The e-scooters are banned from circulating in the sidewalks of the Spanish capital where 8500 units are available to users.

Eighteen different companies operate in Madrid: Lime, Ufo, Voi, Eskay, Bolt, Scoot, Acciona, Koko, Mobike, Rideconga, Flash, SJV Consulting, Ari, Alma, Motit4u, Tier, Wind, and Jump by Uber.

The latter has chosen the city to launched its services in Europe, adding 566 units to the Spanish market.

Uber landed in the French capital, Paris, only a couple of weeks after that.

E-Scooters in the french capital

Paris, the most visited city in the world, has a population of over 2.2 million residents, last year, the city broke a new record after registering that 40 million tourists visited the city and the Ile de France area.

E-bikes in Paris. Photo by: Cecilia Demartini.
E-bikes in Paris. Photo by: Cecilia Demartini.

The City of Light, as well as the most important cities in Europe, has suffered the “invasion” of the hugely popular scooters.

An estimated 15.000 scooters are run in the city by ten different companies since the new modality came into service, a year ago, but that number could easily double by the end of 2019 according to market projections.

While walking the streets of Paris it is easy to see the electric scooters riding in places where its use is not allowed, that is the case of Le Jardin de les Toullieres, between the Louvre and Place de la Concorde, where signs stand in its gates, unfortunately, ignored by some, leaving a trail of dust when passing by you.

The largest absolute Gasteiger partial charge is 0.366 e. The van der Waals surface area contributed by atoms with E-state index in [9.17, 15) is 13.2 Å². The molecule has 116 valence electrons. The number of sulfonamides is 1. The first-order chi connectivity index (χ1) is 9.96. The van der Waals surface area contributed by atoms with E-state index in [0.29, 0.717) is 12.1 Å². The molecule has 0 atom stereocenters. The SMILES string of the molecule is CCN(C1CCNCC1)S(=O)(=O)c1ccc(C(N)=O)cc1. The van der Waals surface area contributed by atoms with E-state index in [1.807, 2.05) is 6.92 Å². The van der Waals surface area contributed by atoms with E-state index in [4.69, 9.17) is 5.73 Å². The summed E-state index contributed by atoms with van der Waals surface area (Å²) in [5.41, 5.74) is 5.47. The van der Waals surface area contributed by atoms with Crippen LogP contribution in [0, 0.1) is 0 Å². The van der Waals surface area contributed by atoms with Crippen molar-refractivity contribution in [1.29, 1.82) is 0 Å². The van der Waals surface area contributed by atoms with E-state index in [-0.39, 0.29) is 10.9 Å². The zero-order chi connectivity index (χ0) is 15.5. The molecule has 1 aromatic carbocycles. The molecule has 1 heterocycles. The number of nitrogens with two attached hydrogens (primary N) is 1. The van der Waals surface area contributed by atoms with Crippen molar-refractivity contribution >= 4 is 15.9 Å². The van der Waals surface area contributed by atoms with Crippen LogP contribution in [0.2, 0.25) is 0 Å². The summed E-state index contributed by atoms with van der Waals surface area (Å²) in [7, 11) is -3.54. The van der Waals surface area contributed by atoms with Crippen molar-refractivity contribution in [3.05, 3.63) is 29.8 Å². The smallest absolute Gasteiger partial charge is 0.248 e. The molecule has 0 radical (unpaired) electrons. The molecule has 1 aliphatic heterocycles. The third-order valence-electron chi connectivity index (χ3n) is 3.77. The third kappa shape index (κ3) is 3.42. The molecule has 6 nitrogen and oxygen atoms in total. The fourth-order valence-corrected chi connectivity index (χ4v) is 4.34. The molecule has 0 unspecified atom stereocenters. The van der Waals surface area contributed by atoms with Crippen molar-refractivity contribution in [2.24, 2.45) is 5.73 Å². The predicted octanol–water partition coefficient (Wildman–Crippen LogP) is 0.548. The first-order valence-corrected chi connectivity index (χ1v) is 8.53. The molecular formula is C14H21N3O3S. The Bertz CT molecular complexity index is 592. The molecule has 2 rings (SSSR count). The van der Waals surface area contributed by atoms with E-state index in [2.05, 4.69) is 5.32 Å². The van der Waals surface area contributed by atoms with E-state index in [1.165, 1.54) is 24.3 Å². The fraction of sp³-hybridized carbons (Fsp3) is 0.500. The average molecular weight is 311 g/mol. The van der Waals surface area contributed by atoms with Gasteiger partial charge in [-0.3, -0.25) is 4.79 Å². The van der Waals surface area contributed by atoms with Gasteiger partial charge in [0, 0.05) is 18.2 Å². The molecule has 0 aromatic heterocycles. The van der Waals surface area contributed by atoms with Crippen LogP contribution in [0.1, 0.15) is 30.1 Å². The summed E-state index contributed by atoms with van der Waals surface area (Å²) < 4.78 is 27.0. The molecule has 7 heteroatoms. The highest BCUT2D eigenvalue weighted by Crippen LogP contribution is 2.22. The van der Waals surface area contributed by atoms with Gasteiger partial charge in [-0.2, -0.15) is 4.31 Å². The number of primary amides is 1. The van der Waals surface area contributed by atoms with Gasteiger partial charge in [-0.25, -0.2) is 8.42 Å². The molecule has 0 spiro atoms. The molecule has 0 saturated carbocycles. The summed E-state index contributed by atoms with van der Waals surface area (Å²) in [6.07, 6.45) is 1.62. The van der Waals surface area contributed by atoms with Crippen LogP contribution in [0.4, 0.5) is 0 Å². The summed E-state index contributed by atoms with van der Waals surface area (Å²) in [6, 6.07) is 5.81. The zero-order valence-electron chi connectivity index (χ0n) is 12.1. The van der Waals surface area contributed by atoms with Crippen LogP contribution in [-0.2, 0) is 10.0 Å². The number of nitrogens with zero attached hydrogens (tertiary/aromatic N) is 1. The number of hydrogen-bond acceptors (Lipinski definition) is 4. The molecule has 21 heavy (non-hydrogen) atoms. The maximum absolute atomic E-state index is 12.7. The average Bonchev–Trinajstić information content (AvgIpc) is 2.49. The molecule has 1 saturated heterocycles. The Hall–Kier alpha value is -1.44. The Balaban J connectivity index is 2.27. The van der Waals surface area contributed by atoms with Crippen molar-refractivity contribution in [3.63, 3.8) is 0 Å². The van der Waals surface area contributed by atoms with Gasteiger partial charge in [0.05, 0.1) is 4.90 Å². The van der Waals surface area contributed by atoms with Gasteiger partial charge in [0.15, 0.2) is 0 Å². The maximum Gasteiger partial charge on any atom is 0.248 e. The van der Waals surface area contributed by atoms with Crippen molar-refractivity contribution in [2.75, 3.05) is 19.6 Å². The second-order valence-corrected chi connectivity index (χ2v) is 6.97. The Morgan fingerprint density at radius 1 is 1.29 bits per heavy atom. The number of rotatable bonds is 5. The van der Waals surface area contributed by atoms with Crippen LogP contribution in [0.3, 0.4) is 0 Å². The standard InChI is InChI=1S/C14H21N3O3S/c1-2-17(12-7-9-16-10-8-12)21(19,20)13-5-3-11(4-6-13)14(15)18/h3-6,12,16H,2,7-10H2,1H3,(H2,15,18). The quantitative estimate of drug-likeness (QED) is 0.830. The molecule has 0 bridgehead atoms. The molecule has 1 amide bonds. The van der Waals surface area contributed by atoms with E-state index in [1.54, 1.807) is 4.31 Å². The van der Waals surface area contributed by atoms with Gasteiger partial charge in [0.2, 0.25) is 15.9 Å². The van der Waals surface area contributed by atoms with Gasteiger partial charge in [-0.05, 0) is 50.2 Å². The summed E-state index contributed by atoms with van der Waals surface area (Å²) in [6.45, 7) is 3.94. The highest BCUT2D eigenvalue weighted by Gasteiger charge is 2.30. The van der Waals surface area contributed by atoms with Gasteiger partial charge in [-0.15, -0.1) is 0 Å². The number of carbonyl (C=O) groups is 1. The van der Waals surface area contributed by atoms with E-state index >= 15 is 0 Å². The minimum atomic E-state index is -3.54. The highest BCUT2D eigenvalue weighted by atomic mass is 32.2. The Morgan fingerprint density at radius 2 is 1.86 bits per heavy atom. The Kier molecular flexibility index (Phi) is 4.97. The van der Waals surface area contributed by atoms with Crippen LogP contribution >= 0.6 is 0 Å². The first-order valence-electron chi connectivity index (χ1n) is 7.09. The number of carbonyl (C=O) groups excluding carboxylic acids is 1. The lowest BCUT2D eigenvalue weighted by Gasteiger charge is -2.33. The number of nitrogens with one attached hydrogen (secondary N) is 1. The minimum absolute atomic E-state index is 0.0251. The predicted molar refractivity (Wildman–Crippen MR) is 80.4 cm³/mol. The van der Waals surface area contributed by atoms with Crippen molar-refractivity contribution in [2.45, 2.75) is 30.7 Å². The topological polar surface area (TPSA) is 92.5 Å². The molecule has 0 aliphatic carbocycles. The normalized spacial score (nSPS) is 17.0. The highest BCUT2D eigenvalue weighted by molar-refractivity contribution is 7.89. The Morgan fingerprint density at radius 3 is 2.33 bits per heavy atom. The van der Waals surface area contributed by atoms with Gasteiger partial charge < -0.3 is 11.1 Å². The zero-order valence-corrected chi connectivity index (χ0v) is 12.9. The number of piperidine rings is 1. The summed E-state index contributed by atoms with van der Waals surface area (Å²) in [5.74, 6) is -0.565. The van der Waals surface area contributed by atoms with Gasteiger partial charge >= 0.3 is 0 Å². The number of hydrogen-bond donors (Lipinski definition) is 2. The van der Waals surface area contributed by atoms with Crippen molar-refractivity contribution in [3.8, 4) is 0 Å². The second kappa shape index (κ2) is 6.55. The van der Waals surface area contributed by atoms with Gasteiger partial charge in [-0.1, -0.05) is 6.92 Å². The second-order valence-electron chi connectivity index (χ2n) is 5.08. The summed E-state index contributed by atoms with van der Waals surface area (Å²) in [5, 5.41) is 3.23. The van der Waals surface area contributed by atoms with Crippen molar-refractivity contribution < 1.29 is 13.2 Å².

Jardin des Tuilerie in Paris. Photo by: Cecilia Demartini.
Jardin des Tuilerie in Paris. Photo by: Cecilia Demartini.

French Minister of Transport Elisabeth Borne recently announced the ban of electric scooters, “trottinette” from the sidewalks in Paris effective from next September.

The fine for those who don´t respect the new regulation is 135 euros, the equivalent of 150 American Dollars.

In addition, 25km/h is the speed limit established for riders, and 2500 parking spaces for scooters are expected to be created by the end of the year.

Currently, a total of ten companies are operating in the Parisian city, the most recent operator to offer its services is Uber through its subsidiary Jump, also available as e-bikes, easily recognizable by its red bright color.